Add Indiana to the list of states with cameras at work zones to deter speeding to increase safety.
Gov. Eric Holcomb recently signed a bill that will allow cameras for speeding enforcement in up to four worksites at a time. The pilot program is scheduled to take effect in mid-2024.
The law defines worksites as areas where highway construction, reconstruction or maintenance is occurring or where a highway area is designated as a worksite with signs.
Violators face a civil penalty if they are caught driving 11 mph or more over the speed limit at a highway worksite, according to the law.
A first offense yields a written warning; a second offense is a $75 penalty, and each violation after that will result in a $175 penalty.
The Indiana Department of Transportation is charged with developing the pilot program and may contract with state or local police to hire off-duty officers to patrol the highway worksites. The department can also hire a third-party vendor to help administer the program. Cameras will be used to photograph rear license plates of violators, determined by radar.
The speed cameras can only be used when highway construction or maintenance is occurring and workers are present. The department is limited to buying four speed camera systems.
Before installing the cameras, INDOT must conduct a public information campaign about the cameras and post signs alerting drivers approaching a monitored worksite that speed cameras are in place.
Those operating the camera systems must be an INDOT employee or a state police officer and undergo training beforehand.
All photos taken are to be confidential and only of the rear plate. The photos have to be destroyed within two years of being taken.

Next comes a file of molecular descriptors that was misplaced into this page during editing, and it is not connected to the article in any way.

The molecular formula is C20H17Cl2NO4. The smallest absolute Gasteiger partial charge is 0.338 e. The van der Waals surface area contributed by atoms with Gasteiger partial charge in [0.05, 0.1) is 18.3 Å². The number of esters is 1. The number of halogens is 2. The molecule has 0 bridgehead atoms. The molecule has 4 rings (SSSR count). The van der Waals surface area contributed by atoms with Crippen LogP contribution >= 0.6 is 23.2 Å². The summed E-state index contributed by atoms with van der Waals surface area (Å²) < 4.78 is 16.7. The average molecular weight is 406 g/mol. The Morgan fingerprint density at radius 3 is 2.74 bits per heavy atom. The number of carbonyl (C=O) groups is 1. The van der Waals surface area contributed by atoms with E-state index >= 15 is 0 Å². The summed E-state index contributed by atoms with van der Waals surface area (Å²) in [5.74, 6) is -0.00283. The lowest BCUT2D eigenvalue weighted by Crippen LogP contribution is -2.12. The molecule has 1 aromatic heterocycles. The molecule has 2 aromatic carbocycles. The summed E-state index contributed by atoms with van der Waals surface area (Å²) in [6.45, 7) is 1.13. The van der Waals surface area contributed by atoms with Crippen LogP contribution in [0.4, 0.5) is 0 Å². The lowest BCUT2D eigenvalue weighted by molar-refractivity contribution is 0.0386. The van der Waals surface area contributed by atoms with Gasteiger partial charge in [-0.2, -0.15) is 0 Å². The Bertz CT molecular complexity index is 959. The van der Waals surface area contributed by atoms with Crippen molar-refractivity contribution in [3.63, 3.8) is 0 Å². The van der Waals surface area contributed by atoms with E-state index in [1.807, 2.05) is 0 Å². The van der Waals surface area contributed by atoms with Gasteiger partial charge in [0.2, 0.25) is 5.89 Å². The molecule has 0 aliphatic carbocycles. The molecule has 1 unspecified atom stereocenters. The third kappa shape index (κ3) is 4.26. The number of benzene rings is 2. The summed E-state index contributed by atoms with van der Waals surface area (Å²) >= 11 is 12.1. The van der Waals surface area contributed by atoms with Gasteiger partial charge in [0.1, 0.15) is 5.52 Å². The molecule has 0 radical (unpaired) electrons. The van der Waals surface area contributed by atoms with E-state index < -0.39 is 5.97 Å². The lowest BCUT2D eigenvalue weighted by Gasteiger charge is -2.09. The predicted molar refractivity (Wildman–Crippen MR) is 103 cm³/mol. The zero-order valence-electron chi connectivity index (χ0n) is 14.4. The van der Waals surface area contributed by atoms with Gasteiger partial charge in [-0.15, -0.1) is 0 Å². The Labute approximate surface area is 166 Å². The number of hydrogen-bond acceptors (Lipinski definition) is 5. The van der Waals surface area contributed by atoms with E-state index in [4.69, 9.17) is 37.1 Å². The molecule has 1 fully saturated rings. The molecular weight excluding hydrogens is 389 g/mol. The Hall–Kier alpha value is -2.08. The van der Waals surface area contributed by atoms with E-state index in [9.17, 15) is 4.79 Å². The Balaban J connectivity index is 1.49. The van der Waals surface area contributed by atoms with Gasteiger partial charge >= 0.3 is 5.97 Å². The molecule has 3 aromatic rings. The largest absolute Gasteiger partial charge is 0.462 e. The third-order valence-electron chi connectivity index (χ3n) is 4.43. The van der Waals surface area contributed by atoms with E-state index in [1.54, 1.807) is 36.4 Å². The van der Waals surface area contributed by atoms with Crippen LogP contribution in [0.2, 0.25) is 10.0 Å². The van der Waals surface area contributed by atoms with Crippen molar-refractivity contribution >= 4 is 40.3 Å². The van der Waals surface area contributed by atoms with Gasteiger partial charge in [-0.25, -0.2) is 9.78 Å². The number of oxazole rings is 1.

Indiana joins at least 10 other states that allow speed cameras in work zones. Most recently, Washington State adopted cameras, starting in July 2024, and New York and Connecticut started pilot programs this year. The various programs have differing requirements, but all seek the same stated goal of reducing crashes caused by speeding in and around work zones.
Two recent publicized fatal work-zone crashes, in Maryland where six highway workers were killed and in North Carolina where an asphalt superintendent on an I-40 repaving and widening project was struck and killed, have highlighted the dangers highway workers face.
The Federal Highway Administration has issued operations guidelines for speed cameras for state and local governments. The $1.2 trillion federal infrastructure law also includes funding for states wanting to adopt camera enforcement in work zones, but they must first enact legislation allowing their use, according to the American Road & Transportation Builders Association.
“ARTBA encourages members to advocate for use of speed safety cameras to improve work zone safety across the nation,” the association says.
“For more than two decades, speeding has been involved in approximately one-third of all motor vehicle fatalities,” according to the National Highway Traffic Safety Administration.
The FHWA guidelines stress that the camera systems should not be used as a revenue generator but strictly for increasing safety. It also recommends public transparency for all revenue from citations and that the revenue be used for the safety program rather than for unrelated expenses.